Australia: Anti-Money Laundering And Counter-Terrorism Financing Update

Last Updated: 25 June 2008
Article by Jim Bulling

AUSTRAC launches a Public Legal Interpretation series

AUSTRAC has launched a Public Legal Interpretation (PLI) series to address issues that have arisen in the interpretation of the Financial Transaction Reports Act 1988 (Cth) (FTR Act) and Anti-Money Laundering and Counter-Terrorism Financing Act 2006 (Cth) (AML/CTF Act).

PLIs will not replace other AUSTRAC publications such as the AUSTRAC Regulatory Guide and Guidance Notes, which provide information and assistance to reporting entities regarding how AUSTRAC may administer the AML/CTF Act. Rather, PLIs will be used to publish AUSTRAC's legal interpretation on provisions and aspects of the FTR Act and the AML/CTF Act. PLIs do not constitute legal advice and cannot be relied upon as such.

AUSTRAC proposes to publish a series of seven PLIs during 2008 on a range of topics including the provision of designated services by an Australian financial services licensees, which is expected to be issued in early July.

No-action letters

Guidance Note 08/01 outlines when AUSTRAC may issue a 'no-action letter' where a reporting entity has breached or anticipates a future breach of the AML/CTF Act and requests that AUSTRAC not take enforcement or other regulatory action.

Requests to AUSTRAC to issue a no-action letter must be in writing and contain details of the quantification and qualification of the breach or anticipated breach and provide a proposed solution. Guidance Note 08/01 contains a list of details AUSTRAC expects reporting entities to address in providing this information. AUSTRAC will take this information into account in assessing whether to issue a no-action letter and may also consider matters such as:

  • the size and complexity of the reporting entity's business
  • whether the reporting entity has taken serious its responsibility for ensuring it adequately understands and complies with its obligations under the AML/CTF Act
  • whether the reporting entity is committed to fostering a culture of voluntary compliance with the AML/CTF Act.

Generally, AUSTRAC will be prepared to consider issuing a no-action letter where there is doubt as to whether a particular act or conduct would be lawful and AUSTRAC is of the view that enforcement action would not advance the policy of the AML/CTF Act.

By issuing a no-action letter, AUSTRAC is stating that it will not take regulatory or enforcement action in respect of a particular act or omission. The letter is a statement of AUSTRAC's regulatory approach to a particular circumstance and is not an expression of legal views. It also does not preclude third parties from taking action in relation to the reporting entity in respect of the circumstances involved.

AUSTRAC may withdraw or revise a no-action letter at any time and reserves the right to take any action it considers appropriate in cases where, for example, there has been incomplete disclosure by the reporting entity at the time of requesting the no-action letter.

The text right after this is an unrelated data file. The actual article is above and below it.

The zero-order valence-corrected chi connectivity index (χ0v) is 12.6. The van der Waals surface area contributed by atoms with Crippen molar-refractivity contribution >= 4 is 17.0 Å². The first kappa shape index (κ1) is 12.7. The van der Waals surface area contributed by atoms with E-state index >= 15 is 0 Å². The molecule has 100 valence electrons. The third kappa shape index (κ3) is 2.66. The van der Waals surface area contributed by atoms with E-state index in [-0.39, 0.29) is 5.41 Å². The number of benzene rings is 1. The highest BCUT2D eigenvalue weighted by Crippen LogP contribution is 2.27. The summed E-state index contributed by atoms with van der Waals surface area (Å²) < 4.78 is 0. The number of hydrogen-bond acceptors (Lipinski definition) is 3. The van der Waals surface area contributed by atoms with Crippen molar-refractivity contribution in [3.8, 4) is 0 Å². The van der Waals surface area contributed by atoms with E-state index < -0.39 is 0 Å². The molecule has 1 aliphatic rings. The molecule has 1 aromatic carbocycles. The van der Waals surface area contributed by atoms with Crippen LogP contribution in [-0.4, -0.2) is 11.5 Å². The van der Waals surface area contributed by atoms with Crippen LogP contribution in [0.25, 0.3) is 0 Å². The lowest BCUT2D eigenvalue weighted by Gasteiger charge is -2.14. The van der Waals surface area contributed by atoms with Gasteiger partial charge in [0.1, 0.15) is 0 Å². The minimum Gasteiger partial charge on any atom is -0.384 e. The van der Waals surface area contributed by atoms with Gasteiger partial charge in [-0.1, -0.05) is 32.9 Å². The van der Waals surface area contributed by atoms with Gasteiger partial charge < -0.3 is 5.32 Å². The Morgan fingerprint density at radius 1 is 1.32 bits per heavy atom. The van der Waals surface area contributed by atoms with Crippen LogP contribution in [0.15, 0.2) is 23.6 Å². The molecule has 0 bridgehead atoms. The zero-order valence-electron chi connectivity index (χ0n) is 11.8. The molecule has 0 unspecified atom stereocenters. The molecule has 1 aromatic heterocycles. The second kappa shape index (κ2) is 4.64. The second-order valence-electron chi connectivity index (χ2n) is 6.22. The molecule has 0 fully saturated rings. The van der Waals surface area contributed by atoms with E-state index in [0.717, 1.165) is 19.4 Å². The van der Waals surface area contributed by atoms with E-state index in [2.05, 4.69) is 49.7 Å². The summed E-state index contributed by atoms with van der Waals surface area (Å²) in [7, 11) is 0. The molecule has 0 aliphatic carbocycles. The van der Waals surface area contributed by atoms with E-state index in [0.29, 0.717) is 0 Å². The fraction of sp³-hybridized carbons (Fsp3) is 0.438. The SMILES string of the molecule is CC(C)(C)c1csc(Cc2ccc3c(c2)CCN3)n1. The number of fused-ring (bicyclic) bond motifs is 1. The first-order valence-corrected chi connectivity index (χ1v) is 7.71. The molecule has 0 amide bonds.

In considering whether to request AUSTRAC to provide a no-action letter, a reporting entity should keep in mind that the request cannot be made on a 'without prejudice' basis. Further, information provided to AUSTRAC may be used by AUSTRAC for any of its statutory functions or accessed by the ATO or a specified designated agency given authority to access the information by the AUSTRAC Chief Executive Officer.

AML/CTF Compliance Officers

Guidance Note 08/02 outlines AUSTRAC's view on matters a responsible entity should consider when designating an AML/CTF Compliance Officer and possible duties of a compliance officer.

The Rules to the AML/CTF Act (Rules) require that the reporting entity designate a person as the Compliance Officer at the 'management' level. AUSTRAC has broadly interpreted 'management' to mean a person who undertakes the handling, direction or control of AML/CTF compliance within a particular reporting entity.

While the Rules do not specify whether the Compliance Officer must be an employee or may be an independent contractor, AUSTRAC considers it preferable that an employee be appointed as the Compliance Officer. However, AUSTRAC acknowledges that it may be appropriate to appoint an independent contractor as the Compliance Officer where an internal appointment may adversely affect the reporting entity's compliance with its AML/CTF obligations. This may be the case where there is an actual or perceived conflict of interest.

As the Rules are silent as to the duties to be undertaken by a Compliance Officer, AUSTRAC has provided a list of suggested duties that a Compliance Officer may undertake in Guidance Note 08/02. These include:

  • ensuring the reporting entity's continual compliance with its obligations under the AML/CTF Act
  • contributing to the design, implantation and maintenance of internal AML/CTF compliance manuals, policies, procedures and systems
  • overseeing the AML/CTF compliance and staff training program
  • providing leadership and contributing to a culture of AML/CTF compliance
  • acting as a contact officer with AUSTRAC
  • conducting periodic internal review of AML/CTF compliance.

The content of this article is intended to provide a general guide to the subject matter. Specialist advice should be sought about your specific circumstances.

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